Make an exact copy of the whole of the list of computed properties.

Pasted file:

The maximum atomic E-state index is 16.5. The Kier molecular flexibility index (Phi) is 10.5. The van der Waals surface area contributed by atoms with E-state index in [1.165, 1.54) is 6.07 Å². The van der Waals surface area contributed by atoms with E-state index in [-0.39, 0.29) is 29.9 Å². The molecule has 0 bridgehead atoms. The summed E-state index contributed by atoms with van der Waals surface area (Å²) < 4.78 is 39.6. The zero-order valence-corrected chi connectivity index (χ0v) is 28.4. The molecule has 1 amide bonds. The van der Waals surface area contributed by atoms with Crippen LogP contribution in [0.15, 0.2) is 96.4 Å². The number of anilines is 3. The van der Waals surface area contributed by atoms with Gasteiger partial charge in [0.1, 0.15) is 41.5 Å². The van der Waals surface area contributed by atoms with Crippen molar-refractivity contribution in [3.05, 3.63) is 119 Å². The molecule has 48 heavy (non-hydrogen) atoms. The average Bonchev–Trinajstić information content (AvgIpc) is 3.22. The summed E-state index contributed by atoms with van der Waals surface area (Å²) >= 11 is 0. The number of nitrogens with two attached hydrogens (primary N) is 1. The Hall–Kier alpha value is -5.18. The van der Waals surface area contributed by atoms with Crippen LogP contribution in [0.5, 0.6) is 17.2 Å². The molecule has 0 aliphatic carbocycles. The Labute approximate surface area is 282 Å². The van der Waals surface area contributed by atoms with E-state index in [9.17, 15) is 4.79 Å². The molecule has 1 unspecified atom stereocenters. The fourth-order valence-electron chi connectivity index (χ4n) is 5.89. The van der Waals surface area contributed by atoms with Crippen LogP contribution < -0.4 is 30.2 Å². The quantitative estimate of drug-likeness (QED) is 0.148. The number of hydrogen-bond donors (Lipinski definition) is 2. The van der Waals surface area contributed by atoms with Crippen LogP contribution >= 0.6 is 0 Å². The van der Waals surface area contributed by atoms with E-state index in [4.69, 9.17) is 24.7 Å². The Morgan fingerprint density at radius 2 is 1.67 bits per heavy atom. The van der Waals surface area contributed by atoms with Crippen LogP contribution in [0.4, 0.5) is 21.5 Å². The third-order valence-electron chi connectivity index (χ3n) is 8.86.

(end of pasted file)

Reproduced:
The maximum atomic E-state index is 16.5. The Kier molecular flexibility index (Phi) is 10.5. The van der Waals surface area contributed by atoms with E-state index in [1.165, 1.54) is 6.07 Å². The van der Waals surface area contributed by atoms with E-state index in [-0.39, 0.29) is 29.9 Å². The molecule has 0 bridgehead atoms. The summed E-state index contributed by atoms with van der Waals surface area (Å²) < 4.78 is 39.6. The zero-order valence-corrected chi connectivity index (χ0v) is 28.4. The molecule has 1 amide bonds. The van der Waals surface area contributed by atoms with Crippen LogP contribution in [0.15, 0.2) is 96.4 Å². The number of anilines is 3. The van der Waals surface area contributed by atoms with Gasteiger partial charge in [0.1, 0.15) is 41.5 Å². The van der Waals surface area contributed by atoms with Crippen molar-refractivity contribution in [3.05, 3.63) is 119 Å². The molecule has 48 heavy (non-hydrogen) atoms. The average Bonchev–Trinajstić information content (AvgIpc) is 3.22. The summed E-state index contributed by atoms with van der Waals surface area (Å²) >= 11 is 0. The number of nitrogens with two attached hydrogens (primary N) is 1. The Hall–Kier alpha value is -5.18. The van der Waals surface area contributed by atoms with Crippen LogP contribution in [0.5, 0.6) is 17.2 Å². The molecule has 0 aliphatic carbocycles. The Labute approximate surface area is 282 Å². The van der Waals surface area contributed by atoms with E-state index in [9.17, 15) is 4.79 Å². The molecule has 1 unspecified atom stereocenters. The fourth-order valence-electron chi connectivity index (χ4n) is 5.89. The van der Waals surface area contributed by atoms with Crippen LogP contribution < -0.4 is 30.2 Å². The quantitative estimate of drug-likeness (QED) is 0.148. The number of hydrogen-bond donors (Lipinski definition) is 2. The van der Waals surface area contributed by atoms with Crippen LogP contribution >= 0.6 is 0 Å². The van der Waals surface area contributed by atoms with E-state index in [4.69, 9.17) is 24.7 Å². The Morgan fingerprint density at radius 2 is 1.67 bits per heavy atom. The van der Waals surface area contributed by atoms with Crippen LogP contribution in [0.4, 0.5) is 21.5 Å². The third-order valence-electron chi connectivity index (χ3n) is 8.86.